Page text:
Russ Phillips: ‘Retired?’ What’s That About?

Trombonist Russ Phillips has yet to figure out what the word “retirement” means. Even before he retired from his day job as a production and account services coordinator with a Chicago marketing firm in 2012, he was playing over 100 nights and weekends throughout the year. Now music has become his full-time endeavor, and he is enjoying being one of the busiest musicians in the Windy City more than ever.

He regularly plays with three big bands: the 18-piece Jazz Community Big Band led by Marianne May, the Jazz Consortium Big Band, and the 17-piece British Buddy Alumni Big Band that features Frieda Lee on vocals.
Every Thursday, he’s with the 13-piece Swing Shift Orchestra at the legendary Green Mill Lounge (where the Fat Babies hold forth on Tuesday nights). Then he regularly joins some of the best ensemble players in Chicago who make up Petra’s Recession Seven, led by vocalist Petra Van Nuis.

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Russ Phillips: ‘Retired?’ What’s That About?
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 A Unique Project 

He’s involved in what he calls “a very unique and creative project” with the Metropolitan Jazz Octet that meets monthly to play original charts created by a former DePaul University music professor that draw comparison to works by the Original Dixieland Jazz Band and Bix Beiderbecke, but now are performed in a more modern harmonic style. The group is currently in rehearsals prior to recording a CD that is a tribute to Billie Holiday and featuring vocalist Dee Alexander.

Russ is back with Ann Stewart and the Banjo Buddies Dixieland Jazz Band after a hiatus that had him playing with Tommy Saunders Midwest All-Stars on the festival circuit. Once a month he’s mentoring young trombone players as part of an educational program under the Luminarts Cultural Foundation that was created by members of the Union League Club of Chicago.

Russ still works jazz parties (St. George, Utah/McCall, Idaho) and festivals (West Texas in May, Elkhart in June, Sun Valley in October) and will be on a Jazzdagen cruise to Costa Rica in September. He was the 2018 guest artist at the Sacramento Tradition Jazz Youth Band Festival. He views all this activity “like going to the gym for a brass player. You gotta keep playing which always provides a good workout and a great hang!”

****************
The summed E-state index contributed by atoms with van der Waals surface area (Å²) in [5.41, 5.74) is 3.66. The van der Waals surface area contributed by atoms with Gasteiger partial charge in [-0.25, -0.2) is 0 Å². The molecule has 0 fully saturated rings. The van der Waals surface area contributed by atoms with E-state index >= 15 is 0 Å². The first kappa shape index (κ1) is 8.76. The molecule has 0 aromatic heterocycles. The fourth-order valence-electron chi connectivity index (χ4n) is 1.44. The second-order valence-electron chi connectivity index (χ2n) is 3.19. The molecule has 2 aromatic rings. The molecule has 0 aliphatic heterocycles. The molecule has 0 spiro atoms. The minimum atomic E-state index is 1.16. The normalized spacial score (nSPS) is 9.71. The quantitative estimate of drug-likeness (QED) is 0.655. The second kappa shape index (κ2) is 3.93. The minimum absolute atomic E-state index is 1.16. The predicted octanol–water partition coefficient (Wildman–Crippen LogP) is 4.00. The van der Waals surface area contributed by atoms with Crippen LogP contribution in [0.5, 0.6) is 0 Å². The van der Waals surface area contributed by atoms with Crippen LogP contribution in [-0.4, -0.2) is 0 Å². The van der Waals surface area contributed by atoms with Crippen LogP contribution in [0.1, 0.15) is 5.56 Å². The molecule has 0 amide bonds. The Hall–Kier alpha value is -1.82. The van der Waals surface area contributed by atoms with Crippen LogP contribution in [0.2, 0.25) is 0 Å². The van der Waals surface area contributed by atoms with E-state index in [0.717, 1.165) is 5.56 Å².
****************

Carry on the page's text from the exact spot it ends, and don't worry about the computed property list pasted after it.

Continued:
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Russ Phillips: ‘Retired?’ What’s That About?
Russ Phillips: ‘Retired?’ What’s That About?
Russ Phillips: ‘Retired?’ What’s That About?
Russ Phillips: ‘Retired?’ What’s That About?
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Born to Play Jazz 

Russ Phillips: ‘Retired?’ What’s That About?One could say Russ was born to play jazz. His father, Russ Phillips, Sr., played in Midwest bands in the 1930s and ’40s and toured briefly with the Louis Armstrong All-Stars that at various times included Barney Bigard, Earl “Fatha” Hines, Cozy Cole, Arvill Shaw, Marty Napoleon, Billy Kyle, and vocalist Velma Middleton. Russ remembers being backstage every night listening to Satchmo while traveling with his parents before he reached the age of six. It was like learning about jazz by osmosis. Russ recalls how much he enjoyed being around Louis. “He was a genuinely nice person.”

The elder Phillips played in territorial bands led by Jack Staulkup, Teddy Powell, and Tiny Hill as well as in the pit band at a Chicago theater where he met his future wife Jocelyn. After moving to Denver in 1945, he became the first call when touring groups came to town in need of a horn player. On one occasion, it was Louis Armstrong who requested his services. So it was no surprise that in 1950 he took a break from his sales job to join the Armstrong All-Stars as a replacement for Jack Teagarden.

Back to Chicago

When it was time for his young son to enter elementary school, it was obvious being on the road was not conducive to getting a meaningful education, so Russ Sr. left Armstrong after a year and a half of travel (Trummy Young took over his spot in the band) and moved his young family back to the Windy City for a 9-to-5 job which afforded him the opportunity to become quite active in the jingle recording business and to play with some of the top jazz groups in clubs, such as Jazz Limited, with the likes of Art Hodes and Franz Jackson several times a week.